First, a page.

Home & Office

Broadcom, Brocade push back merger deadline

The companies have been tied up in regulatory review hurdles for nearly a year.
Written by Natalie Gagliordi, Contributor on

Broadcom and Brocade have agreed to push back the deadline to complete their $5.5 billion proposed merger.

Under the original acquisition agreement, the companies had the option to terminate the deal on Nov. 1 if it hadn't closed.

Singapore-based Broadcom first announced plans to buy Brocade last November, but the companies have been tied up in regulatory review hurdles, including concerns lodged by the US Federal Trade Commission (FTC) that the acquisition is anticompetitive.

This latest delay is due to a review by the Committee on Foreign Investment in the United States (CFIUS), the government agency that reviews national security implications of proposed foreign investments in US companies. The companies now say the deal should close by Nov. 30 following committee approval.

"We are actively engaged with CFIUS and remain committed to Broadcom's proposed acquisition of Brocade," said Brocade CEO Lloyd Carney. "We continue to work diligently and cooperatively with Broadcom to close the transaction as soon as possible in a challenging and dynamic policy and regulatory environment."

Brocade also announced that it will now directly divest its data center switching, routing, and analytics business to Extreme Networks in lieu of selling the business via Broadcom after the Brocade acquisition is complete.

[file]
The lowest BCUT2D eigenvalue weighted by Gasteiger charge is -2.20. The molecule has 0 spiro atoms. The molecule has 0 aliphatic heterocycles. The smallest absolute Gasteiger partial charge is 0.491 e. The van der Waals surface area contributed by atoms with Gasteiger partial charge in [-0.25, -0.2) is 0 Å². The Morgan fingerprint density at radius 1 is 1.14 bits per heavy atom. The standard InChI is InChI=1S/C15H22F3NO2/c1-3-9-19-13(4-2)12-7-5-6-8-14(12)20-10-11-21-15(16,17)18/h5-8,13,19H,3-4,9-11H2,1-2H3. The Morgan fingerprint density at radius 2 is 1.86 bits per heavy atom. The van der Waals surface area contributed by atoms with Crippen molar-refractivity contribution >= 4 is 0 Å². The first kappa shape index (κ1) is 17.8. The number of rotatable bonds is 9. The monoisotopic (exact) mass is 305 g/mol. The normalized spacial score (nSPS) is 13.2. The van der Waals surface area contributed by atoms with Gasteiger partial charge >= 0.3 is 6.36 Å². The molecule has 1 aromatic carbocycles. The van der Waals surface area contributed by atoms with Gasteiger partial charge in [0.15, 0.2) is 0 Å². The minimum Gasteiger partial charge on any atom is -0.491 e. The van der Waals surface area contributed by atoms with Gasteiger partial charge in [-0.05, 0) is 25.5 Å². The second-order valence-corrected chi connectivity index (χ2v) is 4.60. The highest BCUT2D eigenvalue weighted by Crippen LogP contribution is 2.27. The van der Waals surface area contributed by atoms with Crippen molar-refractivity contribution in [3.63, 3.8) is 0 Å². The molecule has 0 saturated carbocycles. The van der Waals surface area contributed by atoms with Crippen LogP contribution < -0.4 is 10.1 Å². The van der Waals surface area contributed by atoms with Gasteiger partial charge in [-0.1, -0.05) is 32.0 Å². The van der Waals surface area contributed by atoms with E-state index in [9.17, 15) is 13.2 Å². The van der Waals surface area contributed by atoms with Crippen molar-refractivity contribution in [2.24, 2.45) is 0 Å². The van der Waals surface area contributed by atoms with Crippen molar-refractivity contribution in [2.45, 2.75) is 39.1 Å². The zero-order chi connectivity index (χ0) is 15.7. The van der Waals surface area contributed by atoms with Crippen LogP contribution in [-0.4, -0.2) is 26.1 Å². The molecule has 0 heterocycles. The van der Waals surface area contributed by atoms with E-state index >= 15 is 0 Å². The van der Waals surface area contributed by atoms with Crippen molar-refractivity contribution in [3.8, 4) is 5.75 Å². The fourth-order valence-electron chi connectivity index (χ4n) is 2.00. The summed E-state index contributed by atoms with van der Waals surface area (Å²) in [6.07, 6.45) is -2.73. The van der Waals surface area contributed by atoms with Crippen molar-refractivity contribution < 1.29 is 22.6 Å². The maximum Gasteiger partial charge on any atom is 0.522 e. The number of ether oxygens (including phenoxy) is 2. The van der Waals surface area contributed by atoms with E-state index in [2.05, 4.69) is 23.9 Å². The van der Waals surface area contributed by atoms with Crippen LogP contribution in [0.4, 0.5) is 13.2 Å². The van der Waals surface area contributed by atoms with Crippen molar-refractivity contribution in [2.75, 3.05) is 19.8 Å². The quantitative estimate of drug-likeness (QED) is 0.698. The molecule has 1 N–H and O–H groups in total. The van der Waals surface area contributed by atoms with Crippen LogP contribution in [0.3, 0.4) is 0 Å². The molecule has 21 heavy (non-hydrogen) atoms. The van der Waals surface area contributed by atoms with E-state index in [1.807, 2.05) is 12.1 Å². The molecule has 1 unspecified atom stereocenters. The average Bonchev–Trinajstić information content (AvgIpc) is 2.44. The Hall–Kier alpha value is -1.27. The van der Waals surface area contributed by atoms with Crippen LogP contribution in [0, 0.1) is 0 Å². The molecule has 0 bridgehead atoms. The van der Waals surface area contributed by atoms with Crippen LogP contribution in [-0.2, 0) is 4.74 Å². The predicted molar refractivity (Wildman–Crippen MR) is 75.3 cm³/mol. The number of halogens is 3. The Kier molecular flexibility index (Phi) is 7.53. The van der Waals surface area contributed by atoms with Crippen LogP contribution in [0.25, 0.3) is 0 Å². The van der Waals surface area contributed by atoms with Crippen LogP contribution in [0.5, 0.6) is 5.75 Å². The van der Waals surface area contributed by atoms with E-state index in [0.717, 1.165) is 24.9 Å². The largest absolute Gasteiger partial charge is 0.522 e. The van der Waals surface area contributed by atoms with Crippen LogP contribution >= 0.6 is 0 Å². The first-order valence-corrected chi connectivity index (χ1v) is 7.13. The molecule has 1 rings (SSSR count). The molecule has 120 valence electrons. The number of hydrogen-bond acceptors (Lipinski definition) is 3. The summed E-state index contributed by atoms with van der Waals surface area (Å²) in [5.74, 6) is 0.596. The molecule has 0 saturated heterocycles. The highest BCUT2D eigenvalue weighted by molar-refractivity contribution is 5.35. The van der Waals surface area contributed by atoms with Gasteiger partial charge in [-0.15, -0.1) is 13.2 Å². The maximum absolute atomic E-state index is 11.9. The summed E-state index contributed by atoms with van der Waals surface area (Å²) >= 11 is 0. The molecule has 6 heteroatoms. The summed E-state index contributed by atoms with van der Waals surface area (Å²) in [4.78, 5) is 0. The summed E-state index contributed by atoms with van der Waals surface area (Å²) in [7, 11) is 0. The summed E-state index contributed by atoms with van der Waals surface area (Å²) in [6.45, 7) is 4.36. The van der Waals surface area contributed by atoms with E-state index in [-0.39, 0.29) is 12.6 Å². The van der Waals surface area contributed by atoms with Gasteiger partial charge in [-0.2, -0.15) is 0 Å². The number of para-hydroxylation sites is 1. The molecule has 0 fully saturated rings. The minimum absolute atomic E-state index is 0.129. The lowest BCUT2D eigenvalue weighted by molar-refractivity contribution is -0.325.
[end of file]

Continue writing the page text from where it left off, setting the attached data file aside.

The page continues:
"We expect this agreement directly with Brocade to accelerate our ability to close our acquisition of the data center business," says Extreme CEO Ed Meyercord.


Behind the glare of recent hacks, some companies actually paying homage to data protection

Pro-active efforts set breach protection as a corporate priority

NBN should use as much fibre as possible: Joint committee

Reports on digital inequality, an overhauled complaints process, the provision of a wholesale mobile service, and the preference of FttP and FttC have all been recommended by the NBN joint standing committee.

Intel: Australia's 5G focus is on commercialisation

In comparison to Korean and US carriers' focus on influencing standards, Australian telcos are more interested in the pure commercial applications of 5G, Intel's head of 5G Business and Technology has said.

Editorial standards